Pete Tong has said that he is “proud” to have received an MBE (Member of the Order of the British Empire).
The British DJ has been recognised for his services to broadcasting and music in the New Year Honours List List 2014.
In a statement, Tong thanked BBC Radio 1 and various club promoters that he has worked with during his career.
He said: “It’s great to receive this honour for being a DJ. I’m proud that it acknowledges a profession that I care about a great deal, and one that’s made a huge impact around the world.
“I’d like to thank BBC Radio 1 for its unerring commitment to dance and electronic music and for supporting and encouraging me for over two decades.
“I’d like to thank all the club promoters in the UK and around the world for their passion and commitment to putting on amazing events and the artists, producers and DJs that have been making and innovating with the music.” He added: “This wouldn’t have happened without so many great tunes. Finally, to my family and team who have supported me on this journey in so many ways – thank you.”
The phrase “It’s all gone Pete Tong”, where the name is used as rhyming slang for “a bit wrong”, was reputedly first coined by Paul Okenfold in late 1987 in an article about acid house called “Bermondsey Goes Balearic” for Terry Farley and Pete Heller’s Boys Own fanzine. It’s All Gone Pete Tong is also the title of a 2004 film which portrays a fictional DJ’s experiences as he realizes he is becoming deaf. Tong appears briefly in the film. It is also the name Tong has adopted for his club night at the nightclub Pacha in Ibiza and other clubs around the world.
Tong’s first appearance on radio was in the late 1970s on Radio Invicta 92.4fm, Europe’s first soul station. He joined a rotation of nightclub DJs including Steve Walsh, Chris Hill, Chris Brown and others to present monthly guest shows. Later he appeared on local radio station BBC Radio Medway in the ‘Soul Mafia’ and doing occasional mixes for Radio London. In 1981 he made his first appearance on Radio 1 hosting a 15-minute feature on Peter Powell’s show, playing the new tracks and covering the latest gossip and news from the dance world.
When Invicta Radio started up in Kent in 1984, Tong joined them to host a regular soul show, where assisted by local Kent journalist Eddie Gordon of the Kent Messenger he built up a big county profile. Tong stayed at Invicta until 1987. He was then hired by Capital Radio in 1988 at the suggestion of DJ Jeff Young to present a weekly dance programme. DJ Jeff Young having initially been offered the slot by Capital went to BBC Radio 1 to broadcast a weekly Friday night show called The Big Beat.
In 1991 Tong returned to national radio taking over the “hot” Friday night slot from the retiring Jeff Young. Tong hosted the Essential Selection, a BBC Radio 1 show that aired on Friday evenings, at varying times from 6-10pm between 1991 and 2006. From 1992 to 1993, a second weekly edition of the show aired on Sunday evenings from 7-8pm. From 29 September 2006 onwards, the show dropped its name in the UK from Essential Selection and was referred to as simply “Pete Tong: The Official Start To The Weekend”, airing from 7-9pm until 2009 when it changed to 9-11pm. The programme showcases the latest dance & electronic music, and informs listeners what club nights are on around the United Kingdom at weekends. It is endorsed by Radio 1 as the official start to the weekend, and attracts one of the highest audiences for a radio show in the UK. There are no plans to change this successful format.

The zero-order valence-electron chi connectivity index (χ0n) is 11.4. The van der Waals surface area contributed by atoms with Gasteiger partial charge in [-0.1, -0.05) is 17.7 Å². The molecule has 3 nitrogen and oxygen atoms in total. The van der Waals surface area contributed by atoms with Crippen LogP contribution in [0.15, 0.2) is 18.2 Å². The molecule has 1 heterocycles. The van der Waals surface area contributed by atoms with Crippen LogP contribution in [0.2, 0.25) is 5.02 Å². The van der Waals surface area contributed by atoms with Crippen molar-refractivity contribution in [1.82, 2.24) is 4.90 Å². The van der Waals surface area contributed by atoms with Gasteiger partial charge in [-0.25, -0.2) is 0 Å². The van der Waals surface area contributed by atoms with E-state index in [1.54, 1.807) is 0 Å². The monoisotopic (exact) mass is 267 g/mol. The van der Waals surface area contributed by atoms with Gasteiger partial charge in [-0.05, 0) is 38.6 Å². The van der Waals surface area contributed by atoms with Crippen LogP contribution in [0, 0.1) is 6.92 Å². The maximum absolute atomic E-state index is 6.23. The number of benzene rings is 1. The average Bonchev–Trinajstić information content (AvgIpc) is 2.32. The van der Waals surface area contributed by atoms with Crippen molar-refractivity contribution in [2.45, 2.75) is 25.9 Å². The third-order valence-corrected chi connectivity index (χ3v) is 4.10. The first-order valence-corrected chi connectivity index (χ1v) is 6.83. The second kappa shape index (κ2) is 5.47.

As a DJ, Pete has graced the decks of the best clubs and festivals worldwide. As a producer he has assembled the music for movie soundtracks such as The Beach, Human Traffic and 24 Hour Party People and has produced his own material under various guises.
Pete’s success as a broadcaster, clubland DJ and music industry tastemaker is his ability to create a balance between credibility and commerciality and it not afraid to drop the hits on the decks. “People forget it’s entertainment,” Pete explains. “I wouldn’t be doing this if I couldn’t champion new music, but a mix is the key. And it’s supposed to be fun.”
The dance market has changed a lot since Pete started, but one thing remains the same, people still want to go out and have a good time. “People love music, make no mistake about that, whether and how they buy it right now is one thing, but people still want to party…it’s our job to come up with new parties, new nights, new venues, new themes to keep the scene fresh and exciting.” says Tong.
In the meantime, the ever-active Pete still sees his vocation as he did when he started out, playing other people’s records to get an audience dancing. “We need to constantly remember why people want to come to clubs – which is simply to have a great time and feel the music.” With Tong behind the decks, there’s little worry of failure on that score.